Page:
Showing favouritism to family members when they are at work will engender bitterness and dissatisfaction amongst employees who are not members of the family. This is a form of discrimination, so it is crucial to praise and criticise all employees equally when appropriate.

Allowing an ‘us and them’ culture to develop creates unrest, reduces motivation amongst non-family employees, and is likely to ultimately result in lowered productivity. Demonstrating fairness should begin at the top, and become a key feature in how the business conducts itself.

Don’t ‘create’ jobs for family members

Paying a member of the family to carry out a job that would not otherwise exist, or placing them in a role for which they are not qualified, is not an effective strategy and can compromise long-term success for family businesses.

Adopt a policy with the business in mind, rather than the employment status of individual relatives. This could include making it clear the possibility of demotion or dismissal exists for all employees if they cannot fulfil the role for which they were taken on.

Don’t let business infringe on personal life

It is easy to allow business issues to seep into personal life, but never more so when it is a family-run firm. This can be a double-edged sword, but by keeping dinner table business discussions to a minimum,it prevents the line being blurred and helps to keep business and home lives fresh.

Separating business and personal issues is a difficult mantra to follow, however – there is a fine line between quickly talking about something that happened at work, and engaging in a drawn-out analysis that should really take place in the working environment.

Don’t rely solely on family advice

Being able to rely on family in the workplace is one thing, but failing to seek independent advice at various key stages is a dangerous strategy. External advisers bring valuable objectivity and are likely to take a broader viewpoint compared with members of the family.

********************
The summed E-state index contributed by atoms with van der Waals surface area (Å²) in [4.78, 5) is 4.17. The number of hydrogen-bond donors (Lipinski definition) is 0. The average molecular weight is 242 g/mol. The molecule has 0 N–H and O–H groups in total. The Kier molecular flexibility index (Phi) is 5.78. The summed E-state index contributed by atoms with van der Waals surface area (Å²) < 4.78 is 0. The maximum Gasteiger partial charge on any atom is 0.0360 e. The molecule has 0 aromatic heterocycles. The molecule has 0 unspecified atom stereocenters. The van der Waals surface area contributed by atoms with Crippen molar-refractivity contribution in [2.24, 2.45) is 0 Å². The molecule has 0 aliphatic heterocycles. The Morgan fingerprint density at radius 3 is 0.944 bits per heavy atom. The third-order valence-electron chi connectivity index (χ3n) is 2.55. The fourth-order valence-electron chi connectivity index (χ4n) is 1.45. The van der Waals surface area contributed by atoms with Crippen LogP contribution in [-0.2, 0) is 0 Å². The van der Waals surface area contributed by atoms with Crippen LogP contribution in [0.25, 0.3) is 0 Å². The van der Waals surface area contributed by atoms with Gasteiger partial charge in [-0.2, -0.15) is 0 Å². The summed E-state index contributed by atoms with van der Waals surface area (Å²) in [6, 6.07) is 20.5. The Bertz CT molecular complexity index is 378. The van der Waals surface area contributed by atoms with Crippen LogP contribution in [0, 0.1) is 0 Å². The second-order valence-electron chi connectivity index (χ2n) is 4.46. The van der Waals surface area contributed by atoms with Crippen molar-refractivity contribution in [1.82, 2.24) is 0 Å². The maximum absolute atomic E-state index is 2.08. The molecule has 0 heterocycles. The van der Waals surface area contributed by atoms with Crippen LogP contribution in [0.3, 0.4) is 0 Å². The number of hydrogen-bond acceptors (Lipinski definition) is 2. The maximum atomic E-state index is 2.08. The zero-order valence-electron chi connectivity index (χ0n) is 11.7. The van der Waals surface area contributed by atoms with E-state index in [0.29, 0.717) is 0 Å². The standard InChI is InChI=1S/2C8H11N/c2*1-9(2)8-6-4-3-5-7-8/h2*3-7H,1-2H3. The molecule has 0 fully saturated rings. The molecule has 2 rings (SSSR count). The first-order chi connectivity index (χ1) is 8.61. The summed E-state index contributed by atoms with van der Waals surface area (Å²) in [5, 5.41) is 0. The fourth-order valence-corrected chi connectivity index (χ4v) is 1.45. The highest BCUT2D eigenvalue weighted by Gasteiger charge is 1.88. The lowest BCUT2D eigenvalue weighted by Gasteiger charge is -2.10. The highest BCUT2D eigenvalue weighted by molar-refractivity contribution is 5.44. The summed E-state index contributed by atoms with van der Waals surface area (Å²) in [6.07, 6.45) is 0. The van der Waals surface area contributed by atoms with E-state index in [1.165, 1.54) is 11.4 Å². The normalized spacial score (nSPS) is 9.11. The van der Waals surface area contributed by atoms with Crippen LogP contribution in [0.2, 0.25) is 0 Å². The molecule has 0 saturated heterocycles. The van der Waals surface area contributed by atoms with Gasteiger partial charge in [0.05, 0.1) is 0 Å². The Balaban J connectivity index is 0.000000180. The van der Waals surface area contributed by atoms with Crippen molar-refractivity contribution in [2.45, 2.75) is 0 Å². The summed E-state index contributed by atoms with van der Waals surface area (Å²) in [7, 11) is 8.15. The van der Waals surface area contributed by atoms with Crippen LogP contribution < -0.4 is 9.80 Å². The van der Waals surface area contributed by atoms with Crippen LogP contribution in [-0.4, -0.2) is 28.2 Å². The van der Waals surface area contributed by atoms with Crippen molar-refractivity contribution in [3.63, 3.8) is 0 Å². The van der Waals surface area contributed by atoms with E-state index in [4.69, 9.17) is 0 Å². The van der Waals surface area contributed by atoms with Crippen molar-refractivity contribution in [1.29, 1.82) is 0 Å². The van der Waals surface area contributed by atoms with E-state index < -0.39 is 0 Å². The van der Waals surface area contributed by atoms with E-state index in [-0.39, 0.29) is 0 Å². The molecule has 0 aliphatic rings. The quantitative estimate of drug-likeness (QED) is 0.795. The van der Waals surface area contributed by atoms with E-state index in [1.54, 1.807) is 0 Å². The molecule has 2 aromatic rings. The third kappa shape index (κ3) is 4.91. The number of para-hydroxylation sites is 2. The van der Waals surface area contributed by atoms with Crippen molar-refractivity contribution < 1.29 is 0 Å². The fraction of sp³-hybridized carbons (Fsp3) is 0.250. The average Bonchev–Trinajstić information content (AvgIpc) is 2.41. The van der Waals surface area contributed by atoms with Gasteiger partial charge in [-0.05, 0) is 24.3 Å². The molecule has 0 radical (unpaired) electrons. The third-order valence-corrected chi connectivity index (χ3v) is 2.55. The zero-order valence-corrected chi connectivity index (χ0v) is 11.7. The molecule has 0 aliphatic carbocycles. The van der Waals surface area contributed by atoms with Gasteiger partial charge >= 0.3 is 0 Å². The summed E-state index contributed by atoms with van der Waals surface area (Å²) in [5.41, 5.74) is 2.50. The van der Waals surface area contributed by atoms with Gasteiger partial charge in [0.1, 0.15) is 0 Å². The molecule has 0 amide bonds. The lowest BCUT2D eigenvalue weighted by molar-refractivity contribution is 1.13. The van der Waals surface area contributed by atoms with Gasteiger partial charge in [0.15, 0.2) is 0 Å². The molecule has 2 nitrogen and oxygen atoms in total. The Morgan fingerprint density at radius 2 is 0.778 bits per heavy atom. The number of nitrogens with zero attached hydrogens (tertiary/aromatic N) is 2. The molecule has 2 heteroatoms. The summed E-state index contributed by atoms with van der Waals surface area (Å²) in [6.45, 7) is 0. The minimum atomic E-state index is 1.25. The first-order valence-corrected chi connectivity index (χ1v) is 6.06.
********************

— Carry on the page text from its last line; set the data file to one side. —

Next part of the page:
From accountants to legal experts, impartial professional guidance offers a family-run business a broader commercial perspective with no inherent bias or presumptions, and an opportunity to understand current trends or changes in their market.

Starting a family business can be a daunting prospect and one which requires perhaps more delicate management than a ‘standard’ business enterprise. There is much at stake, both in terms of business success and personal relationships between family members, but balancing the needs of all personnel, whether family or not, is key to running a successful family firm.

Jeff Barber is a partner at Selling My Business he specialises in business disposals and acquisitions and has over 30 years of experience.

Business

October furlough changes – what you need to know

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October furlough changes – what you need to know 1

By Alan Price, employment law expert and CEO of BrightHR

The Job Retention Scheme is coming to an end on 31 October, and in its final month, there are some significant changes to its funding that employers and employees need to be aware of.

When it was first implemented, the scheme was funded entirely by the government. However, since 1 August, the government has contributed less to the scheme, meaning employers have had to put more of their funds into furloughed staff wages to ensure they continue to earn at least 80% of their salary for the time in which they do not work.